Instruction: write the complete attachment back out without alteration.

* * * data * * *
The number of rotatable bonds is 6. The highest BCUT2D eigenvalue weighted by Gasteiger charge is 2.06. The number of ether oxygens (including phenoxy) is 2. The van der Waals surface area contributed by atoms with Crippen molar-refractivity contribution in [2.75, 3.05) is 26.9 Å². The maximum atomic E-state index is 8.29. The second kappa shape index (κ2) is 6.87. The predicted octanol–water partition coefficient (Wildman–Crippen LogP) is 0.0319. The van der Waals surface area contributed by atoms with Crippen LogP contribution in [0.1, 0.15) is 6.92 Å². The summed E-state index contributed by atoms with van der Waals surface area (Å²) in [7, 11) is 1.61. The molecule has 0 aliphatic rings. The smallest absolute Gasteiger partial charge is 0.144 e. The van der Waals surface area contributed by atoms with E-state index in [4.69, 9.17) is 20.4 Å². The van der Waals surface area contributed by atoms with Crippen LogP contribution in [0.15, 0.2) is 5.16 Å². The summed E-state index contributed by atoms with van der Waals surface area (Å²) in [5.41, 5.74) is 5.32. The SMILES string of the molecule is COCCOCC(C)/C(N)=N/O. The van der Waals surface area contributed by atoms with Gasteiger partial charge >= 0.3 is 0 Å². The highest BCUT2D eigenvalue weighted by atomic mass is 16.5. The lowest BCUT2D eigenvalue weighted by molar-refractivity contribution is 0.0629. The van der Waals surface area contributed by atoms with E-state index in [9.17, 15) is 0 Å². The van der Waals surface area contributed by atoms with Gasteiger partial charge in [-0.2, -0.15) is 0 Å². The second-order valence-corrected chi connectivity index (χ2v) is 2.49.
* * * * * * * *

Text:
The number of rotatable bonds is 6. The highest BCUT2D eigenvalue weighted by Gasteiger charge is 2.06. The number of ether oxygens (including phenoxy) is 2. The van der Waals surface area contributed by atoms with Crippen molar-refractivity contribution in [2.75, 3.05) is 26.9 Å². The maximum atomic E-state index is 8.29. The second kappa shape index (κ2) is 6.87. The predicted octanol–water partition coefficient (Wildman–Crippen LogP) is 0.0319. The van der Waals surface area contributed by atoms with Crippen LogP contribution in [0.1, 0.15) is 6.92 Å². The summed E-state index contributed by atoms with van der Waals surface area (Å²) in [7, 11) is 1.61. The molecule has 0 aliphatic rings. The smallest absolute Gasteiger partial charge is 0.144 e. The van der Waals surface area contributed by atoms with E-state index in [4.69, 9.17) is 20.4 Å². The van der Waals surface area contributed by atoms with Crippen LogP contribution in [0.15, 0.2) is 5.16 Å². The summed E-state index contributed by atoms with van der Waals surface area (Å²) in [5.41, 5.74) is 5.32. The SMILES string of the molecule is COCCOCC(C)/C(N)=N/O. The van der Waals surface area contributed by atoms with Gasteiger partial charge >= 0.3 is 0 Å². The highest BCUT2D eigenvalue weighted by atomic mass is 16.5. The lowest BCUT2D eigenvalue weighted by molar-refractivity contribution is 0.0629. The van der Waals surface area contributed by atoms with E-state index in [9.17, 15) is 0 Å². The van der Waals surface area contributed by atoms with Gasteiger partial charge in [-0.2, -0.15) is 0 Å². The second-order valence-corrected chi connectivity index (χ2v) is 2.49.